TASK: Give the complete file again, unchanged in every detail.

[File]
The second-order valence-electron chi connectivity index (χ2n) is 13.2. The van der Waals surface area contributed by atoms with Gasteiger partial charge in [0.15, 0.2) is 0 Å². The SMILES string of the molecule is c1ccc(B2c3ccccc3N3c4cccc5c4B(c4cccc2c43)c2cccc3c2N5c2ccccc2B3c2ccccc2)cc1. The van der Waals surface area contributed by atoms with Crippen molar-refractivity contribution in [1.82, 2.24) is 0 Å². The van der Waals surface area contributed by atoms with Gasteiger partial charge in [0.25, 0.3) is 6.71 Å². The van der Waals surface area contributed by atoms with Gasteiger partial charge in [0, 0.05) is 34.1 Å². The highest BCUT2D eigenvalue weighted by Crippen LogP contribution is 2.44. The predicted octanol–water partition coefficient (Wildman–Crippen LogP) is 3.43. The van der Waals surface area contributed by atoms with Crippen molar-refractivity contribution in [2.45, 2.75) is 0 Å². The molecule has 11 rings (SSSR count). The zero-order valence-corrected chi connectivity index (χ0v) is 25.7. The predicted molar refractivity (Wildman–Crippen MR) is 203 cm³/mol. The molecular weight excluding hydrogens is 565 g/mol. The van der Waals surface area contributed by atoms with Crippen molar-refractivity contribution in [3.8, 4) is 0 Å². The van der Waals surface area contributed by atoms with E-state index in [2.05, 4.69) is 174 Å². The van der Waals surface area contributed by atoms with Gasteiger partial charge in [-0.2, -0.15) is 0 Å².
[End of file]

The second-order valence-electron chi connectivity index (χ2n) is 13.2. The van der Waals surface area contributed by atoms with Gasteiger partial charge in [0.15, 0.2) is 0 Å². The SMILES string of the molecule is c1ccc(B2c3ccccc3N3c4cccc5c4B(c4cccc2c43)c2cccc3c2N5c2ccccc2B3c2ccccc2)cc1. The van der Waals surface area contributed by atoms with Crippen molar-refractivity contribution in [1.82, 2.24) is 0 Å². The van der Waals surface area contributed by atoms with Gasteiger partial charge in [0.25, 0.3) is 6.71 Å². The van der Waals surface area contributed by atoms with Gasteiger partial charge in [0, 0.05) is 34.1 Å². The highest BCUT2D eigenvalue weighted by Crippen LogP contribution is 2.44. The predicted octanol–water partition coefficient (Wildman–Crippen LogP) is 3.43. The van der Waals surface area contributed by atoms with Crippen molar-refractivity contribution in [2.45, 2.75) is 0 Å². The molecule has 11 rings (SSSR count). The zero-order valence-corrected chi connectivity index (χ0v) is 25.7. The predicted molar refractivity (Wildman–Crippen MR) is 203 cm³/mol. The molecular weight excluding hydrogens is 565 g/mol. The van der Waals surface area contributed by atoms with Crippen molar-refractivity contribution in [3.8, 4) is 0 Å². The van der Waals surface area contributed by atoms with E-state index in [2.05, 4.69) is 174 Å². The van der Waals surface area contributed by atoms with Gasteiger partial charge in [-0.2, -0.15) is 0 Å².